Friday, May 27, 2016

Photo | Children back in class in Afgoye/Mohamed Abdi/Ergo

(ERGO) – Children are back in the classroom in Afgoye after the Somali government troops forces using their school as a military base were finally pulled out.

Ismail Sheikh Mohamed Yusuf, the school principal, told Radio Ergo the ministry of defence had ordered the troops to leave after four years.

“We repaired, renovated and equipped the school, because the building was badly damaged in the fighting between government troops and Alshabab,” he said.

More than 140 children have registered to join the school and are expected to attend primary and secondary classes from next week.

The school is free for the children of displaced and low income families in the town. Other schools in Afgoye charge children $8 to $15 a month per child.

Osman Mohamed Noor, 18, had his education disrupted when the soldiers took over the school four years ago. “It was 12 noon on Monday 25th May 2012, when the soldiers came in and ordered the teachers and students out. I was in an Arabic lesson,” Osman recalled

As Osman’s parents were unable to afford school fees, he has remained out of the classroom since that day. “I was demoralised somehow, but never lost hope,” he said. He is now enrolled in class seven and dreams of becoming a doctor.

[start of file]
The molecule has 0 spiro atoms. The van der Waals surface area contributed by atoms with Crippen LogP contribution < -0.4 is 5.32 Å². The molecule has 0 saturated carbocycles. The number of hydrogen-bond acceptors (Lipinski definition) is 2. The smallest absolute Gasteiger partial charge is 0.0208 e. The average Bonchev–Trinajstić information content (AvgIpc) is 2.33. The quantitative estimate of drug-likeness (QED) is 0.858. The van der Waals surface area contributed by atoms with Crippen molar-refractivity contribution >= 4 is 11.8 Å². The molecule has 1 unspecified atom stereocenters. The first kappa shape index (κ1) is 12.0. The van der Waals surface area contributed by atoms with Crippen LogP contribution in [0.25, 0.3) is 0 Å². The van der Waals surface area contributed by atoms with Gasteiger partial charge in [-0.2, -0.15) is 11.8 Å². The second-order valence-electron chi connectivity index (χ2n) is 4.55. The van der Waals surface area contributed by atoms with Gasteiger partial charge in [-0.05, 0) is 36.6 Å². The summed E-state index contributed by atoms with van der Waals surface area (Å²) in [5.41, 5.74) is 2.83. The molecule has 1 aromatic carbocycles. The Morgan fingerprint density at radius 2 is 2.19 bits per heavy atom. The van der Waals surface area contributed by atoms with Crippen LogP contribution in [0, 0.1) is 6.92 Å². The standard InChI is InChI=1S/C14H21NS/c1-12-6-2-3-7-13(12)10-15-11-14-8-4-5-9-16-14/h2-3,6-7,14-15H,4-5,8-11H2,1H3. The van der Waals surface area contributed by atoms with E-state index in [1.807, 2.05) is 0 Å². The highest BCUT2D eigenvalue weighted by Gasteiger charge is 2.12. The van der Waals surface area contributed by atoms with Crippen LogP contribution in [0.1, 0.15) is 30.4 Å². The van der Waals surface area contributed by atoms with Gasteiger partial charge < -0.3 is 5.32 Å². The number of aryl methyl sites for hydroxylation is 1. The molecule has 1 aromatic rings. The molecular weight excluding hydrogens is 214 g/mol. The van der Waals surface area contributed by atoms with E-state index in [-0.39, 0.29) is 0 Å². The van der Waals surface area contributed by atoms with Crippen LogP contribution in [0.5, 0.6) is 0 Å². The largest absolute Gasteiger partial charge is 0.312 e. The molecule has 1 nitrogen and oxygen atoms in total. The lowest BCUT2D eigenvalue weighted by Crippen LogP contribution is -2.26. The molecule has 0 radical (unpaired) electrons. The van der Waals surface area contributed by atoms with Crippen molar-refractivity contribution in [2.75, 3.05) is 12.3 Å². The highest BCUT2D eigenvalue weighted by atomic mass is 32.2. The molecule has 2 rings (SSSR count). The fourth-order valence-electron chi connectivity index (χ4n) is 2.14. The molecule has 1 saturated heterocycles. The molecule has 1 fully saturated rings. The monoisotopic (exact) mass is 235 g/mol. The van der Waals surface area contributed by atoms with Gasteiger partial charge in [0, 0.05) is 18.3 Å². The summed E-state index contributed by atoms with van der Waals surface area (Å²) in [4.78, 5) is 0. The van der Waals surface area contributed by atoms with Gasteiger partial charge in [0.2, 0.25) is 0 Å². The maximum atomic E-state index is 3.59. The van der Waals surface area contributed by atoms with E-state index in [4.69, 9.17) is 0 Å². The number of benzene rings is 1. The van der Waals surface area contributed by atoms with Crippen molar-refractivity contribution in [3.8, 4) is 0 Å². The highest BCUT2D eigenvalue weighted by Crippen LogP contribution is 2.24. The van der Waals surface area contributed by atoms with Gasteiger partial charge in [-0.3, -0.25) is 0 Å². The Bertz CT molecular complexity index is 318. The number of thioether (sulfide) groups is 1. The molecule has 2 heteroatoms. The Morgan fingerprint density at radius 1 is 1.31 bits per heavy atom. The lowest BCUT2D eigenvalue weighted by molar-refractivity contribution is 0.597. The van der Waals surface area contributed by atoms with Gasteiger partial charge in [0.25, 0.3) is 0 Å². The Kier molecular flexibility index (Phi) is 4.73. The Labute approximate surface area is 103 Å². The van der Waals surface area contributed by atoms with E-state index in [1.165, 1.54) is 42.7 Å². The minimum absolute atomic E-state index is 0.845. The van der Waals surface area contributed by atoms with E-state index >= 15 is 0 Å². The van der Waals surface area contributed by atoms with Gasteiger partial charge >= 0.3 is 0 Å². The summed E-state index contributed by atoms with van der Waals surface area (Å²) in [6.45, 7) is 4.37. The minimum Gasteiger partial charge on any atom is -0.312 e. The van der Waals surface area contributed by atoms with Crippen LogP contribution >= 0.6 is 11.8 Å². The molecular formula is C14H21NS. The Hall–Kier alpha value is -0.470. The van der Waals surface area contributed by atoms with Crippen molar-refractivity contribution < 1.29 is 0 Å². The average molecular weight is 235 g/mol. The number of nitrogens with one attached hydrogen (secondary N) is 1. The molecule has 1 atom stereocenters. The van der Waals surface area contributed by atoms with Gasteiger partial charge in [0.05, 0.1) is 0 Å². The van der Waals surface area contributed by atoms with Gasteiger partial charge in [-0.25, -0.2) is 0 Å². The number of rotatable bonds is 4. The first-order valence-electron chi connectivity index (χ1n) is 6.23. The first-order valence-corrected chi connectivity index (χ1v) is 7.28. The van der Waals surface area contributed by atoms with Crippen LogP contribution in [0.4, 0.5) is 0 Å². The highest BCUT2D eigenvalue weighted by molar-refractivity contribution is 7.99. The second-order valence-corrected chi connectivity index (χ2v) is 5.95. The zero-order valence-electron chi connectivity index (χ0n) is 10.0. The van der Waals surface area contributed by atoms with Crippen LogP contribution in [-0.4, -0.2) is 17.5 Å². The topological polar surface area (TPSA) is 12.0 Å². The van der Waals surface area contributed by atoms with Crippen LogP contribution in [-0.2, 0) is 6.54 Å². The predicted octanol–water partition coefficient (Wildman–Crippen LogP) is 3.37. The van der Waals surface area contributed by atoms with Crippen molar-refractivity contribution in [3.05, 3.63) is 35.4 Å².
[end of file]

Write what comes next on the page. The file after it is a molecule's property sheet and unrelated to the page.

The school has eight teachers, including three women. The NGO Concern Worldwide supports the payment of teachers’ salaries and provision of learning materials and textbooks based on the Somali curriculum.

Fahmo Ahmed Ali, 16, told Radio Ergo she is happy to resume her studies in class five after a four year gap in which she was at home because her parents could not afford the fees at other local schools.

There were 480 children attending the school four years ago. Some were able to continue their education at fee-paying schools in Mogadishu and Afgoye.